Another two-time Green Race champion Jason Hale elevates the stoke with his traditional Saturday morning Green Race speech.


French invader Eric Deguil raced in three categories and placed in the top three of each. Not a bad showing.


Dane Jackson charges out the starting gate on his first of three runs.


The man bear himself, Jesse Wilensky, charges shirtless through Go Left on raceday. While most of us have spent the cold fall tucked away in our Drysuits, Wilensky has been baring it all on the river, never wearing more than his cut-off union suit.

I hike back up to my kayak and it is soon time for me to go. Things start well and I cruise through the upper stretch of the course. The crowd first appears at Go Left and continues down to Gorilla where the banks look like stands in an arena. Approaching “Pencil Sharpener” I look left at someone holding a sign at water level that reads “Spank The Monkey!” I smile as I fly off the center boof and approach the Notch. I’m coming in hot and a bit too far right, but continue directly into the curling seam that guards the ramping lip of Gorilla. The Notch flexes its muscles and spins me sideways, forcing me to line up and run the 18-foot flume backwards.

My final backstrokes over the lip prove futile and my stern crashes straight down, pitoning the shallow landing. The boat cracks (again), the backband breaks, and I am ejected from the boat as I hit the speed trap upside down. In a flash my hopes for a good time are dashed, but I’m happy to be unscathed, and the stellar rescue crew pulls my boat and I to shore before the next slide. Here I regroup and eventually hop back in to finish the race with a time of 7:41 in front of a cheering crowd.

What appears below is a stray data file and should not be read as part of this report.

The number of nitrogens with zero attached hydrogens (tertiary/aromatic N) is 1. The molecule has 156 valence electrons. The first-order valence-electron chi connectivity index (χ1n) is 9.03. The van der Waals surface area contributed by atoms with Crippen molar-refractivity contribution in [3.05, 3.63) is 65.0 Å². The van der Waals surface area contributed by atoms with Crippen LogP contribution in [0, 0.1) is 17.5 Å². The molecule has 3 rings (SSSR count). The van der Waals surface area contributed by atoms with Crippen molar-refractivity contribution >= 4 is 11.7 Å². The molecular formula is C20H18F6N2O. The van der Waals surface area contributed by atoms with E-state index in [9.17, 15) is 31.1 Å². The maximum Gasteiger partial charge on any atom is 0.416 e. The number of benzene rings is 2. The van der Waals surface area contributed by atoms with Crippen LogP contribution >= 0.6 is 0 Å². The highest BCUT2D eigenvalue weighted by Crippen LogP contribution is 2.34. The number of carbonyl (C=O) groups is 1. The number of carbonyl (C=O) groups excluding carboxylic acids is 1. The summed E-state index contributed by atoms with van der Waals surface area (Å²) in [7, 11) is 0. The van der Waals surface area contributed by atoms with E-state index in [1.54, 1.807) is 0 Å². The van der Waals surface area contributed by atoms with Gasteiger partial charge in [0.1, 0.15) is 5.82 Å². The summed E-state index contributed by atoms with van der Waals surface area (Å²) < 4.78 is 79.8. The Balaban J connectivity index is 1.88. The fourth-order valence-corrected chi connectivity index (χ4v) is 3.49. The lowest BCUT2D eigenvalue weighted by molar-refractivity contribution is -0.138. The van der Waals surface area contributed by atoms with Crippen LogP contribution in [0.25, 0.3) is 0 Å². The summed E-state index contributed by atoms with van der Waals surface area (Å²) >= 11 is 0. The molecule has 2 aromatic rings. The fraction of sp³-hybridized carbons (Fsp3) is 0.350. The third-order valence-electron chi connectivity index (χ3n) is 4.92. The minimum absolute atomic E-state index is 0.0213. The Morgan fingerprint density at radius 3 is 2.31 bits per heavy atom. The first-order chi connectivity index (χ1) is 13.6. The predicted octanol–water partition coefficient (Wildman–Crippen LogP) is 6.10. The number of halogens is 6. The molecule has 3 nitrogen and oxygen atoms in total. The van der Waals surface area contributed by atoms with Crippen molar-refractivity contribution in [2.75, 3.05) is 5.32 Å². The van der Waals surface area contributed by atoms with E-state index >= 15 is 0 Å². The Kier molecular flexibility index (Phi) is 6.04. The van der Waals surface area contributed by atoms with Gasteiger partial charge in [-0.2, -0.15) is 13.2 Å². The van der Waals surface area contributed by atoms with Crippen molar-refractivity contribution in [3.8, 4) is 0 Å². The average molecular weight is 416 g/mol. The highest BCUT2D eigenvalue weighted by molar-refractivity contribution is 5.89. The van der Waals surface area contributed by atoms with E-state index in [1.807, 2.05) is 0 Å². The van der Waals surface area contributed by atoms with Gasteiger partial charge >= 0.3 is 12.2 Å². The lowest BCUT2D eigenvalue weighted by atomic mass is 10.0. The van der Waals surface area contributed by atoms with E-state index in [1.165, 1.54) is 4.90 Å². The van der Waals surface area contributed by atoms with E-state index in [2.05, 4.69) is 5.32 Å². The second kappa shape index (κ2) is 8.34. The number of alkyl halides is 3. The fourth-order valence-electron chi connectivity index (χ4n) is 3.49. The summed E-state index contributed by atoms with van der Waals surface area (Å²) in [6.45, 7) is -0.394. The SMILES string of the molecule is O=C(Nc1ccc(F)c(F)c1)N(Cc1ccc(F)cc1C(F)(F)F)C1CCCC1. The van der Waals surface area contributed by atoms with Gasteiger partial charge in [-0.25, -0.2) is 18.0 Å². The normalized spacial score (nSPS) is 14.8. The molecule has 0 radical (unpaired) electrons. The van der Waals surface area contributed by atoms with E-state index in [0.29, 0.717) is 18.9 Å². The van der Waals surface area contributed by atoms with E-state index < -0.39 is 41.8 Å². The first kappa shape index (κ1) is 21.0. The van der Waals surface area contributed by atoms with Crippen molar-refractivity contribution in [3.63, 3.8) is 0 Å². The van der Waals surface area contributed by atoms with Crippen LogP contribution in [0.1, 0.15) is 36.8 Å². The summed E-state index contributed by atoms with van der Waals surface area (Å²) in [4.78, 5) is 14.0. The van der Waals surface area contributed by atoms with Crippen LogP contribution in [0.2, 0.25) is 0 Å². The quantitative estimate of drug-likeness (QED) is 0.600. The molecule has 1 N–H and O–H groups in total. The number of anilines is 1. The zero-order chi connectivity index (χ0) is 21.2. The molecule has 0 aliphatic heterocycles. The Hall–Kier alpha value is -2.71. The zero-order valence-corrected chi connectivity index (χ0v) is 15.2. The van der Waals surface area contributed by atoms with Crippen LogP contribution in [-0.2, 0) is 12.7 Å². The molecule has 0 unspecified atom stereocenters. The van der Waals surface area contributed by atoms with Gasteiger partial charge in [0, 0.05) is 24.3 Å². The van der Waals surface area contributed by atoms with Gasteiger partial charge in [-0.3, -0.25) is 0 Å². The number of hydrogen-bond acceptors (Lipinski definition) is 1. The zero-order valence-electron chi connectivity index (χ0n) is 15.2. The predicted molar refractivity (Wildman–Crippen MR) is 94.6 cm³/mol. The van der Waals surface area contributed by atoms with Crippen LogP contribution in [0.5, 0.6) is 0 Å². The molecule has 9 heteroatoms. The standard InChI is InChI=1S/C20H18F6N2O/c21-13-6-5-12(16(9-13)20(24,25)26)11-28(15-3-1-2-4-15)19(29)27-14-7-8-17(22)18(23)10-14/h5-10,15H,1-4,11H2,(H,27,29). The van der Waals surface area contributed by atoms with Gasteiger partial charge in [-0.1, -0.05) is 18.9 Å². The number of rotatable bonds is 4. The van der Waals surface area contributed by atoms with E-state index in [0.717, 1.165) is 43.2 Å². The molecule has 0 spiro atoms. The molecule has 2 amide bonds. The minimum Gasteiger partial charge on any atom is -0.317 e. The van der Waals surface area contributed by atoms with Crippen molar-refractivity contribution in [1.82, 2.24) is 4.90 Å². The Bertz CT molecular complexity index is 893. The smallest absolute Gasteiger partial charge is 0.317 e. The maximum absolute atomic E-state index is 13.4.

I catch my breath at the bottom before hiking back to race my borrowed short boat down the course. At only 8 feet long, the Habitat 74 is shorter than most of the boats in this class, but it gets me through the course intact with a much faster time of 5:26. At last I can hike up and experience the thrill of watching the rest of the racers crash through Gorilla. And they deliver. Swims, backwards, upside down, open canoes; watching this race is just as fun as competing in it! I understand why so many people make the steep hike into the gorge for the show.

After the last racer clears the course the action moves just downstream to Sunshine. Most of this scary-looking 12 foot fall lands on an upward pointing rock spraying water high into the air. Narrow lines to both the left and right sides exist, with the right being the traditional line, and the left the more radical. On this day it seemed almost everyone was going left. I continued my hot left streak and boofed both my long and short boats directly off the left side of falls. From the bottom of Sunshine I slowly tugged my short boat out the final 1.5 miles of the river while my long boat filled with water from its latest gash.

Hot Left Sunshine with a rail grab thrown in for some race day flair. One of the best lines on the river.

Sunshine from below. The landing zone is narrow on this one.

The take-out was alive with celebrating racers who eventually moved down the road to the wild after-party. When the smoke cleared, it was announced that local favorite Isaac Levinson had won the race with a slick time of 4:22. Remarkably, the champ had come down with a sudden case of Bell’s Palsy two weeks earlier and had lost control of the left side of his face. Because he couldn’t blink, he was only able to wear one contact, but his one good eye kept him on line for the victory. Triumph was rampant amongst everyone at the party and the festivities carried on late into the cold November night.

I’ll certainly be back to race the Green again, and I hope to carry some of the spirit of the race back west. Long boat racing is awesome and out west we have amazing potential for courses. The Little White, North Fork, California…some epic possibilities exist. Until next time enjoy this sweet compilation of Green Race carnage, and if you watch closely enough you’ll catch me getting spanked by the monkey.

There is a wealth of online media and information about the Green Race. Check out these links to learn more.

Full Green Race Results Database – Excellent database and page created by UNC Asheville econ professor and paddler Chris Bell.

Full 2011 Race Coverage – Stellar race coverage by Pilot Collective.

LVM Race Coverage Archives – John Grace’s awesome Green Race archive.

Fall colors on the Green River.